05/28/2008: "Artisan Bread"
Several years ago my sister Ann gave me a bread maker. Honestly, at first I was inclined to reject it outright: bread makers were for yuppies who wanted to say that they liked to make bread, but didn't want to dip their hands in the flour. My initial attempts with the bread maker confirmed my worst fears: it was an extremely easy way to make really lousy bread! I didn't give up, though; I tinkered with the recipes given, trying to reproduce the artisan bread sold at the local Grand Central Bakery on Hawthorne. But I never got very close; from casual conversations I had with the employees I learned that most of their breads were from a sourdough sponge, and they used special steam-injection ovens to give their bread that lovely, hard crust. The Grand Central crust took me back to childhood memories: I remember that my grandfather used to insist on buying a rye loaf of bread from a special German bakery on Western Avenue in Chicago, and it had a marvelous crust that was almost carmelized in flavor.
Eventually, my bread maker recipe evolved into a utilitarian whole-wheat multigrain sort of loaf, with a toothiness that came from using cracked wheat, corn meal, and steel cut oats. It was good enough, but not exciting, and certainly not very close to artisan bread. I've used that recipe in my bread maker for many years now, but a recent recipe I ran across has rendered the bread maker obsolete: I know how to make artisan bread at home now! And you can, too. It's easier than you might think.
It all began as I was chasing down the source of a podcast. I listen to various spoken word programs on an MP3 player when I cycle in to work most days. One of the regular podcasts I download is Deconstructing Dinner, a Canadian production out of Nelson, BC (available for download at Global Public Media, too). A recent Deconstructing Dinner episode featured a compilation of radio programs originally broadcast in Idaho under the name "Bucky Buckaw's Backyard Chicken Broadcast." Since we are backyard chicken enthusiasts, I set out to find the original source of Bucky Buckaw; I eventually tracked it down to the Sagebrush Variety Show on Radio Boise. As a matter of curiosity, I clicked on the associated blog for the Sagebrush Variety Show, and ran across this entry featuring a No-Knead Bread Recipe.
I was intrigued: could it really be this simple? The two innovations that the recipe has are:
1) a slow rise time (12 to 24 hours, which appears to eliminate the kneading step - this makes total sense, as I've never seen anyone kneading bread at Grand Central!)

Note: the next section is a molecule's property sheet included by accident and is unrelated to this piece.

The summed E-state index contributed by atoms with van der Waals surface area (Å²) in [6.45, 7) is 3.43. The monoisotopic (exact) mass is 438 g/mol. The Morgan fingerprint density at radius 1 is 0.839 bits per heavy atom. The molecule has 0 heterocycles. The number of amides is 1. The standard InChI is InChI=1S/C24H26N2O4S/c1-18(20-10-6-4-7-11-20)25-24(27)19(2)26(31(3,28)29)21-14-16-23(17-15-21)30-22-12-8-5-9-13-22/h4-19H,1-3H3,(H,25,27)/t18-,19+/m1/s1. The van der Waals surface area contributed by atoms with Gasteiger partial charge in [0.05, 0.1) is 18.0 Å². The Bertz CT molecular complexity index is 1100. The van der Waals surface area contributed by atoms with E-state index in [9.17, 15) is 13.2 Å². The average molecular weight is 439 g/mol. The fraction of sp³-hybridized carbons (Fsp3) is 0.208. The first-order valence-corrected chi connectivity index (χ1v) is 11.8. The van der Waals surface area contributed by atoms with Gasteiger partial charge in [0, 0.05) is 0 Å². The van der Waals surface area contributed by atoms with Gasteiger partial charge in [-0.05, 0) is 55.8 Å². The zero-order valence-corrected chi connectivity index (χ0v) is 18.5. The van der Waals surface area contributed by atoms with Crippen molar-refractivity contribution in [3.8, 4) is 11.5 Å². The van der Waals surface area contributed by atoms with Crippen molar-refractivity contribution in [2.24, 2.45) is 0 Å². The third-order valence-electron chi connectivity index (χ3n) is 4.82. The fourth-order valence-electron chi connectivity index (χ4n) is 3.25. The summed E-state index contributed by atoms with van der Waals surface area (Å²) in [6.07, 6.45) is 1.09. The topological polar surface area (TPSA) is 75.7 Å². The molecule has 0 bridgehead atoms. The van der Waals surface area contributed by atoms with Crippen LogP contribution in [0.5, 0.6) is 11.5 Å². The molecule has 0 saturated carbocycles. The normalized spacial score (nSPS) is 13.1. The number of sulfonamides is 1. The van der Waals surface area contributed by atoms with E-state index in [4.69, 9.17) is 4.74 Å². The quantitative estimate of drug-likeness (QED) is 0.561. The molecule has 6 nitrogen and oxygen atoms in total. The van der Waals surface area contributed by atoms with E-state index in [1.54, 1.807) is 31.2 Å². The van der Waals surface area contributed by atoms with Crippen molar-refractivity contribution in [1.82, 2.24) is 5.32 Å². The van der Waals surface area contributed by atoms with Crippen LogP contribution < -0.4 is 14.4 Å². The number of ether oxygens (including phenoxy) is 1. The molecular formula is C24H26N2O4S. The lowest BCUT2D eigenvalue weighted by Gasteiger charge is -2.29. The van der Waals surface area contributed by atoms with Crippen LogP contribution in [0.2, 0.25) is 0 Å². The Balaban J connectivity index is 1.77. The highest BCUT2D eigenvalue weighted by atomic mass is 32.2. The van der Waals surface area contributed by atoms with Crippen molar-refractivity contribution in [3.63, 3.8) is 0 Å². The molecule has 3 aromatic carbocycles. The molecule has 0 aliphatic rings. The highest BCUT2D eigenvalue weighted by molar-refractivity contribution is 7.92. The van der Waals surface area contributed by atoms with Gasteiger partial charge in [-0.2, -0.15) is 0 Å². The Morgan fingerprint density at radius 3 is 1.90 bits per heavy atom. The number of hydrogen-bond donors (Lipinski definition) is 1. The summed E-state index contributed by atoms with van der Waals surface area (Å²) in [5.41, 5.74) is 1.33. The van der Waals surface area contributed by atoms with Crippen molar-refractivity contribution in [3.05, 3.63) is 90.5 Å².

2) baking in an enclosed, preheated container (which gives a fabulous crust, because the enclosed container traps the steam from the baking, mimicking the steam injection oven used by professional bakers)
So, I tried it. And it really does work! I use an aluminum Dutch oven, and the crust rivals anything I've ever bought at Grand Central. The amount of work is really not much greater than I was doing for the bread maker, though I'm more involved in the baking step. But the results are so incredible that I'm sold on the method. The only fussy part is getting the water content in the dough correct: if the dough is too wet, it is a bear to get the sticky dough out of the towel and into the hot Dutch oven. And if it is too dry, the dough seems to rise more slowly, requiring the full 24 hours. But after three loaves I'm pretty well zeroed in on the right balance, and even the first two loaves, which were too moist, turned out great in the end.
So, here's the recipe I'm using:
Mix thoroughly in a large bowl:
2 cups all purpose flour
1/2 cup whole wheat flour (I use medium grind for more toothiness)
1/2 cup rye flour
1/4 tsp yeast
1/2 tbs (or 1.5 tsp) salt
Add a little less or a little more than one and a third cups water, mixing as you go. You want it stiffer than pancake batter, but still a bit moist and "slumpy." Then set aside at normal room temperature for 12 to 24 hours with a towel over the top of the bowl. The photo below shows the mix from batch number two, a mix that was a little too moist:
After rising is complete, flour a work surface, dust your hands thoroughly with flour, and turn the dough out onto it. Fold it over on itself a couple of times like an envelope - don't knead it. Spread your towel out again, and put a thin layer of corn meal on it. Place the loaf on the corn meal with the seam up. If the loaf is a bit sticky still, pat some flour or wheat bran onto it to keep from sticking, then fold the towel gently over it and let it sit another two hours. 20 minutes before the second rise time is done, preheat your oven with the empty Dutch oven (or other ovenproof container) in it to 475 degrees F. When the 2 hour rise is done, the oven should be ready; open the oven, remove the Dutch oven lid carefully, place the risen bread gently in the Dutch oven seam side up, and put the cover back on. Bake with the cover on for 30 minutes, then remove the cover and bake another 15 minutes. Remove the Dutch oven from the stove oven, and pry the bread out with something that is oven-proof (I use a BBQ spatula). Let cool on a wire rack before cutting.
It's probably worth reading the original New York Times interview with baker Jim Lahey. You can even watch a video of him making bread on that page as well.
To all my friends and family: yes, I know I sent you all this recipe already via email, but no one's written back to say "Wow, thanks!" yet. So, I had to write it up for the blog. Now get to work!